‘We couldn’t keep silent’: Hundreds protest in Melbourne against Myanmar military coup

Hundreds of people have gathered in Melbourne’s Federation Square, calling on the Australian government to cut ties with Myanmar’s military, following the coup earlier this week.

Several hundred people gathered, wearing the red colour of the National League for Democracy and carrying portraits of detained leader Aung San Suu Kyi.

Protest organiser Simon Sang Hre told SBS News the Australian government should raise its voice on the world stage, as well as introduce targeted sanctions against the Myanmar military.

“We couldn’t keep silent and sit in our homes. We would like to show the world and the public in Australia that this is what is happening. We don’t accept the illegal use of force taking the power from the people,” he said.

Mr Sang Hre said Australia should work with its partners in the Association for Southeast Asian Nations to put pressure on the Myanmar military to return to civilian rule.

Protesters gathered in Melbourne on Saturday.

He also called on Australia to cut its military ties to Myanmar’s armed forces, something called for by federal politicians from both Labor and the Greens earlier in the week.

Australia continues to train the Myanmar armed force, with the training program worth around $1.5 million over the last five years.

In response to questions about its military training program earlier in the week, the Defence Department said it regularly reviewed all programs and activities.

2 Feb 2021: Soldiers take to the streets as military seizes control in Myanmar coup

“This is a rapidly evolving situation and it is important that we take time to consider the circumstances before any decisions are taken,” the spokesman said.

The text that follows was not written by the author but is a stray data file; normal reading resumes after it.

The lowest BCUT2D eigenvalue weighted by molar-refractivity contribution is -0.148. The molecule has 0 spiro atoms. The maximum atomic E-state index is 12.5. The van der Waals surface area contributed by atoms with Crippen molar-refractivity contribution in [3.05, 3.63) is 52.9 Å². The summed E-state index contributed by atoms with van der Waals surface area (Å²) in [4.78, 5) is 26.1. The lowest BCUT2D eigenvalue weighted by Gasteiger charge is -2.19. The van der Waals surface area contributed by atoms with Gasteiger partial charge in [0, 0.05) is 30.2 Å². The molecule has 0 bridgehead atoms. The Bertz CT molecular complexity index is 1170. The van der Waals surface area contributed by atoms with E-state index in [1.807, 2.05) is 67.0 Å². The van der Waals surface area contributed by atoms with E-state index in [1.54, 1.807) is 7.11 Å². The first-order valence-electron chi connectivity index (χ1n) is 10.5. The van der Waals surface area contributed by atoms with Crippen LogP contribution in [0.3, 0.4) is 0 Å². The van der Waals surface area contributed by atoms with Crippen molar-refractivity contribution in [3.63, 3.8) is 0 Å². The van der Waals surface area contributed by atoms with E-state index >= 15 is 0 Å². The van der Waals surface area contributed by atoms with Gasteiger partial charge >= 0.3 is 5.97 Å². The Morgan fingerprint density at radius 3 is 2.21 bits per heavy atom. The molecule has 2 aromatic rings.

Trade Minister Dan Tehan said Australia would monitor the situation and work closely with its partners before any decision is made on sanctions.

Senior General Min Aung Hlaing and National League for Democracy (NLD) party leader Aung San Suu Kyi (R) shake hands after a meeting in December 2015.

Senior General Min Aung Hlaing and National League for Democracy (NLD) party leader Aung San Suu Kyi (R) shake hands after a meeting in December 2015.

AFP via Getty Images

“We will take our time before any decisions are made, and we will look to work in counterpart with other like-minded countries,” he told ABC radio.

During Prime Minister Scott Morrison’s first phone call with US President Joe Biden on Thursday, the topic of the Myanmar coup was raised, according to a US summary of the call.

Dr Roger Lee Huang, Lecturer from Macquarie University’s Department of Security Studies, said there was little that Australia could do beyond symbolic measures to punish the generals responsible for the coup.

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“Australia is limited. We don’t have strong economic investment ties with Myanmar,” he told SBS News.

“Sanctions have also failed in the past. This is a country that has lived through decades of isolation and sanction; and that has never the influenced the actions of the military,” he said.

It comes as international companies like Japanese beer giant Kirin Holdings, cut their ties with Myanmar over the coup.

The beer maker, who also owns and distributes iconic Australian beers such as Tooheys and XXXX through a parent company, had been in a joint venture partnership with a company linked to the military in Myanmar.

Dr Huang said despite the limited impact, Australia should suspend its military-to-military relationship with Myanmar as it gave them added legitimacy.

“There has been a lot of naivety from western governments that the Myanmar military would become more of a professional organisation in terms of listening to civil authorities, that was never the case with Myanmar,” he said.

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